Install the infrared LED (the clear LED) at LED1. The infrared LED will be on the side of the PCB where the ICSP programming header is located.
Install the green LED at LED2. The green LED will be on the side of the PCB where the microcontroller is located.
Note the LED is polarized. The flat of the LED indicates the ground, and the longer lead indicates positive.
The LEDs should be installed so they are pointing toward the bottom of the badge as shown to allow for infrared communication.
The pins on the microcontroller come splayed out slightly, and need to be straightened to install in the board. An easy way to do this is to rock the chip gently on a flat surface to bring the pins parallel with one another.
Install the chip. The micro has a notch on one end, which indicates polarity. This will match up with the notch mark on the silk screen.
Solder all the pins on the underside of the board.
The diode bridge provided power isolation between the batteries and USB/FTDI/ICSP power
Bend the pins at a right angle as shown. The bend should be about 7mm from the component package, as shown.
Solder the pins on the underside of the board, then solder the tab on the top side of the board
The tab will require quite a bit of heat. Use the flat of the soldering iron to heat the pad and component tab at the same time.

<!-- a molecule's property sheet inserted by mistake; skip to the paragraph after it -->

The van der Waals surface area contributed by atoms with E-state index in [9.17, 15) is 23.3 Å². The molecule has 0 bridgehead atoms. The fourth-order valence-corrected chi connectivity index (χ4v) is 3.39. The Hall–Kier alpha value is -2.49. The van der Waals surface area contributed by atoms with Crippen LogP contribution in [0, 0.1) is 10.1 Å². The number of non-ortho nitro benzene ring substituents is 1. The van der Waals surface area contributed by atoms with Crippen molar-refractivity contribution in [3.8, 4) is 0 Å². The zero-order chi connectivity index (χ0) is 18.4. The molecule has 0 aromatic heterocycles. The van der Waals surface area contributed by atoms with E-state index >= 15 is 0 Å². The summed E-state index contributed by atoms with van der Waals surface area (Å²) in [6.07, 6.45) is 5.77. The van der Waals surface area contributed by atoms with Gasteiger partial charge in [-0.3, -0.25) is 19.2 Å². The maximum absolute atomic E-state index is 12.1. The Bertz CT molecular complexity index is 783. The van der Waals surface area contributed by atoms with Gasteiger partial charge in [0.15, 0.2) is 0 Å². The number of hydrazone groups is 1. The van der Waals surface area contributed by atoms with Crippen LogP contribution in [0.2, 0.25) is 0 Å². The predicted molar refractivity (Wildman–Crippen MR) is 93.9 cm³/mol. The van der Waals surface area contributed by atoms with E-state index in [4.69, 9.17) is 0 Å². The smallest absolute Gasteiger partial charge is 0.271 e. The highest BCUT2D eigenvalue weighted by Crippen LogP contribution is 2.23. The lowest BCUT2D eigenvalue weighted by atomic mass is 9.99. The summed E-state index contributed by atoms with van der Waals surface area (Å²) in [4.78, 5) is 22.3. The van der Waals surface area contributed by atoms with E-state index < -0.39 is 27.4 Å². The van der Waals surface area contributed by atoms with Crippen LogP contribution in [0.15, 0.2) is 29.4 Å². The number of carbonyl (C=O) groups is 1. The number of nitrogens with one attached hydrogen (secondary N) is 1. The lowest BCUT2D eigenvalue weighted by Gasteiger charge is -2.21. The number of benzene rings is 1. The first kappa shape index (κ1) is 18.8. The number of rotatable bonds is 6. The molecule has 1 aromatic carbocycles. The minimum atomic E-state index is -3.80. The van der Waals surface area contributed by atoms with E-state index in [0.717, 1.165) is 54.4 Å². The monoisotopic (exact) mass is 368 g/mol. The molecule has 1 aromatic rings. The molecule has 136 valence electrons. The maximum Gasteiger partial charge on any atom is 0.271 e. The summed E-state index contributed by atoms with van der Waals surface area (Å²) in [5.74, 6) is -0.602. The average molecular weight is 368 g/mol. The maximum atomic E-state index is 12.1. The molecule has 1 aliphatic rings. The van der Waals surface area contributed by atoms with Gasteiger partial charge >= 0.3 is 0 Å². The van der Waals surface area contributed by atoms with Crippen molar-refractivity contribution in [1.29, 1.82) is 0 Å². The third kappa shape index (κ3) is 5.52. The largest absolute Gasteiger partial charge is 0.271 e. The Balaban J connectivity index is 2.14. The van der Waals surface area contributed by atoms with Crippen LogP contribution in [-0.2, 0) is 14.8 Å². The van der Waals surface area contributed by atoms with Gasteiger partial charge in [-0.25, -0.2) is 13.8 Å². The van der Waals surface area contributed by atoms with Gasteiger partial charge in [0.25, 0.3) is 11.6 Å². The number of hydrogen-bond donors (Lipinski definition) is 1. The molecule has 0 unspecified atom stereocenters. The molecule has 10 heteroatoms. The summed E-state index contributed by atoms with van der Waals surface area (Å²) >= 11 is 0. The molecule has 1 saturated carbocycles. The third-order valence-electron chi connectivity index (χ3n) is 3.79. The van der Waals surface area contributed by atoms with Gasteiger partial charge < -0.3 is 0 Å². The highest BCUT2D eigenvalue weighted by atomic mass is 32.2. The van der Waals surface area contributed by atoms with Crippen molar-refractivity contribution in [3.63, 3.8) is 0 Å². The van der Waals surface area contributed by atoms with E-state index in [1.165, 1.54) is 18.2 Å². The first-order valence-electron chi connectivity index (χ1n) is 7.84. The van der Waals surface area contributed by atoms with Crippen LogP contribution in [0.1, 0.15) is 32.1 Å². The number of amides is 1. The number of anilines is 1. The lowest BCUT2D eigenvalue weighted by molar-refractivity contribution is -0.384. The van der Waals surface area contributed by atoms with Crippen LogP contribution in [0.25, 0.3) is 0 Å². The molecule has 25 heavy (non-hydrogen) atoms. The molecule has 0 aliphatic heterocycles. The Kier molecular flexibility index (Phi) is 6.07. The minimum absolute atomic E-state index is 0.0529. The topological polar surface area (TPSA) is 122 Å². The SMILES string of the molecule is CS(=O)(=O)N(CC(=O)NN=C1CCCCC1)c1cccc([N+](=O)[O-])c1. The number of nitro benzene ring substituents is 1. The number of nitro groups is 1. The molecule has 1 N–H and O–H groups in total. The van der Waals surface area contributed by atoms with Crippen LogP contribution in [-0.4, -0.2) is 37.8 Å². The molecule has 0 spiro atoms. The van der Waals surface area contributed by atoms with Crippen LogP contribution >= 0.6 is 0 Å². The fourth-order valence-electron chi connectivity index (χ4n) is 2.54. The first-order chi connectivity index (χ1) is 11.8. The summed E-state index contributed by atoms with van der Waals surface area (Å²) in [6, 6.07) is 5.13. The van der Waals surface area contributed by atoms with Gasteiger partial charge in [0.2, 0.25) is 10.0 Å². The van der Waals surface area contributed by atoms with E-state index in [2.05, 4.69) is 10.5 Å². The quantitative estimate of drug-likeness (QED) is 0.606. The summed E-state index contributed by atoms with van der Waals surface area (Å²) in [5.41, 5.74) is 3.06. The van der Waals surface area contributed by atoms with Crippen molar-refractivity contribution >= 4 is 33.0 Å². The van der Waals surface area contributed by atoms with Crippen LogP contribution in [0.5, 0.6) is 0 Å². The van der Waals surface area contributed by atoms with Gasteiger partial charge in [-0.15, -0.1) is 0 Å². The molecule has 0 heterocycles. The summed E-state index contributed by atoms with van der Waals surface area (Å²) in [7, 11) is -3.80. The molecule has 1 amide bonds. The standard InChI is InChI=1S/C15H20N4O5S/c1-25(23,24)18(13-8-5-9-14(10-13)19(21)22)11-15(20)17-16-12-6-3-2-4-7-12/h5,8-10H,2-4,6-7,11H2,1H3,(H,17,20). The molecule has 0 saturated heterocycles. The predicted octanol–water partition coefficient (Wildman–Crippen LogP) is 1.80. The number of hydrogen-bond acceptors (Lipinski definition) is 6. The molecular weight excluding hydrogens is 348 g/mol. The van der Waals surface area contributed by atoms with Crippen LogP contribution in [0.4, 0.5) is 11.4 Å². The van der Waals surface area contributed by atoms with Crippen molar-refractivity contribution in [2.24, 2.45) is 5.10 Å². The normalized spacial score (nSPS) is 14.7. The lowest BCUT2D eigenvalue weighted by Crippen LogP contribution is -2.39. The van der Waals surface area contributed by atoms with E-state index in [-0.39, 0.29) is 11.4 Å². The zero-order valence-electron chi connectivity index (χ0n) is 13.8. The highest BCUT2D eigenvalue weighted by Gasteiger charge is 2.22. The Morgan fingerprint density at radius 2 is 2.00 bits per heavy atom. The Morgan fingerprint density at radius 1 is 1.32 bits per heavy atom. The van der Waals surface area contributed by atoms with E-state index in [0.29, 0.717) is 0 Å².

Start adding solder, and slide the soldering iron across the solder joint to to flow the solder over the component and pad.
Provided is a 12 pin header, which will be broken in half to get the 6 pin FTDI header.
With one of the 6 pin halves, break in half to get two 3 pin headers which will be used for the ICSP header.
Provided is a USB interface, which lets your badge emulate a HID keyboard when you press the USB Tx button.
Install as shown.
Solder the pins and tabs. The tabs are structural and will require a little more solder to fill in the hole.
Note before you install the battery holder, this is a good time to take a picture of the cipher text on the back of the board. Decrypt to get extra stuff.
Now you can install the battery holder. The battery holder is soldered in place from the top side of the board.
Once you have soldered the battery holder in place, your DEFCON Darknet ID badge is complete. Pair with other Darknet Agents, unlock the badge's secrets, and hack your badge to be even more awesome.
Though not included with the kit, there are SMD pads to install surface mount LEDs to the underside of the board. The LEDs are installed so they shine through the board to light the D C D N letters which have been masked out in the copper layer.
In order to solder the SMD components you will need to desolder your battery holder.
The SMD resistors should be 470 ohm.
The quick and dirty way to solder SMD components, is to add solder to one of the two SMD pads for each component.
Using tweezers, hold the component in place and use your iron to remelt the solder, which will then hold your component in place.
Use tweezers to hold the LED in place in the orientation shown. The Triangle on the underside of the LED will match the silk screen on the board.
Note, you are installing the LEDs upside-down so that they shine through the solder mask and are seen through the front of the board.